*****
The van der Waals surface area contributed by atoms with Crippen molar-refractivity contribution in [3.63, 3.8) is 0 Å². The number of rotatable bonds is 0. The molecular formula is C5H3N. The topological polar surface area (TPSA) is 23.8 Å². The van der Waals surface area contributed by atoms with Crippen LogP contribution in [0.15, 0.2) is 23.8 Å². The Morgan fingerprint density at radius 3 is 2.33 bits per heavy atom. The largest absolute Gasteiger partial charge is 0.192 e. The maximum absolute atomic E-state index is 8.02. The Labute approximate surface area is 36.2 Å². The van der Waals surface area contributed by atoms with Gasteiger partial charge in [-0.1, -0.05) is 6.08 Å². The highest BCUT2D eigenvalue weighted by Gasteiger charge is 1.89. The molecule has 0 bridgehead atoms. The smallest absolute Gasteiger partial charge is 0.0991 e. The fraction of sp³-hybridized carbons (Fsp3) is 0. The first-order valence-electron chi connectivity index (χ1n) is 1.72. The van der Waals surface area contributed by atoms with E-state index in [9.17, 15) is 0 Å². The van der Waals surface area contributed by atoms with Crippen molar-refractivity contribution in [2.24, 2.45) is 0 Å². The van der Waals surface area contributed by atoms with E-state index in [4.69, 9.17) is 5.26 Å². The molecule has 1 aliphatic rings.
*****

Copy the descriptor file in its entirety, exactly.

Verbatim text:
The van der Waals surface area contributed by atoms with Crippen molar-refractivity contribution in [3.63, 3.8) is 0 Å². The number of rotatable bonds is 0. The molecular formula is C5H3N. The topological polar surface area (TPSA) is 23.8 Å². The van der Waals surface area contributed by atoms with Crippen LogP contribution in [0.15, 0.2) is 23.8 Å². The Morgan fingerprint density at radius 3 is 2.33 bits per heavy atom. The largest absolute Gasteiger partial charge is 0.192 e. The maximum absolute atomic E-state index is 8.02. The Labute approximate surface area is 36.2 Å². The van der Waals surface area contributed by atoms with Gasteiger partial charge in [-0.1, -0.05) is 6.08 Å². The highest BCUT2D eigenvalue weighted by Gasteiger charge is 1.89. The molecule has 0 bridgehead atoms. The smallest absolute Gasteiger partial charge is 0.0991 e. The fraction of sp³-hybridized carbons (Fsp3) is 0. The first-order valence-electron chi connectivity index (χ1n) is 1.72. The van der Waals surface area contributed by atoms with E-state index in [9.17, 15) is 0 Å². The van der Waals surface area contributed by atoms with Crippen molar-refractivity contribution in [2.24, 2.45) is 0 Å². The van der Waals surface area contributed by atoms with E-state index in [4.69, 9.17) is 5.26 Å². The molecule has 1 aliphatic rings.